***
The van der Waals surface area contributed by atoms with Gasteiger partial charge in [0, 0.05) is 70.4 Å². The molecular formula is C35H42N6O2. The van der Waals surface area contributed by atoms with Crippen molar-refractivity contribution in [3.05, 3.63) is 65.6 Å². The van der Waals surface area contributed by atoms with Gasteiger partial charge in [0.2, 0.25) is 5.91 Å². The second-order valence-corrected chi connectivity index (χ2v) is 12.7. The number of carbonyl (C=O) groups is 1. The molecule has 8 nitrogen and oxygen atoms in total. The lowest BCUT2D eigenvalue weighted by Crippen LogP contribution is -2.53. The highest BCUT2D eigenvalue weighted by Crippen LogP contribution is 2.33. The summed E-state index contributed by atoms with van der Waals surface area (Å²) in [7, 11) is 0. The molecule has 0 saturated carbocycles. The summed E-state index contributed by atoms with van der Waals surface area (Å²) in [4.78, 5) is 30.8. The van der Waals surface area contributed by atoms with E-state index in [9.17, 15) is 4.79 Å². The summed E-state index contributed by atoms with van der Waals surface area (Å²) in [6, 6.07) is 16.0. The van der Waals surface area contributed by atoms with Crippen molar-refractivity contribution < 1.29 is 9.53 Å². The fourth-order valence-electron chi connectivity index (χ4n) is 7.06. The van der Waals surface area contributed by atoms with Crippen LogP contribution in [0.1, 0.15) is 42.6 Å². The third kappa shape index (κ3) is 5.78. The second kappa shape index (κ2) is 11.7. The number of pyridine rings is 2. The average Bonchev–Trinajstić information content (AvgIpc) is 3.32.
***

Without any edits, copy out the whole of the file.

The van der Waals surface area contributed by atoms with Gasteiger partial charge in [0, 0.05) is 70.4 Å². The molecular formula is C35H42N6O2. The van der Waals surface area contributed by atoms with Crippen molar-refractivity contribution in [3.05, 3.63) is 65.6 Å². The van der Waals surface area contributed by atoms with Gasteiger partial charge in [0.2, 0.25) is 5.91 Å². The second-order valence-corrected chi connectivity index (χ2v) is 12.7. The number of carbonyl (C=O) groups is 1. The molecule has 8 nitrogen and oxygen atoms in total. The lowest BCUT2D eigenvalue weighted by Crippen LogP contribution is -2.53. The highest BCUT2D eigenvalue weighted by Crippen LogP contribution is 2.33. The summed E-state index contributed by atoms with van der Waals surface area (Å²) in [7, 11) is 0. The molecule has 0 saturated carbocycles. The summed E-state index contributed by atoms with van der Waals surface area (Å²) in [4.78, 5) is 30.8. The van der Waals surface area contributed by atoms with E-state index in [9.17, 15) is 4.79 Å². The summed E-state index contributed by atoms with van der Waals surface area (Å²) in [6, 6.07) is 16.0. The van der Waals surface area contributed by atoms with Crippen molar-refractivity contribution < 1.29 is 9.53 Å². The fourth-order valence-electron chi connectivity index (χ4n) is 7.06. The van der Waals surface area contributed by atoms with Crippen LogP contribution in [0.1, 0.15) is 42.6 Å². The third kappa shape index (κ3) is 5.78. The second kappa shape index (κ2) is 11.7. The number of pyridine rings is 2. The average Bonchev–Trinajstić information content (AvgIpc) is 3.32.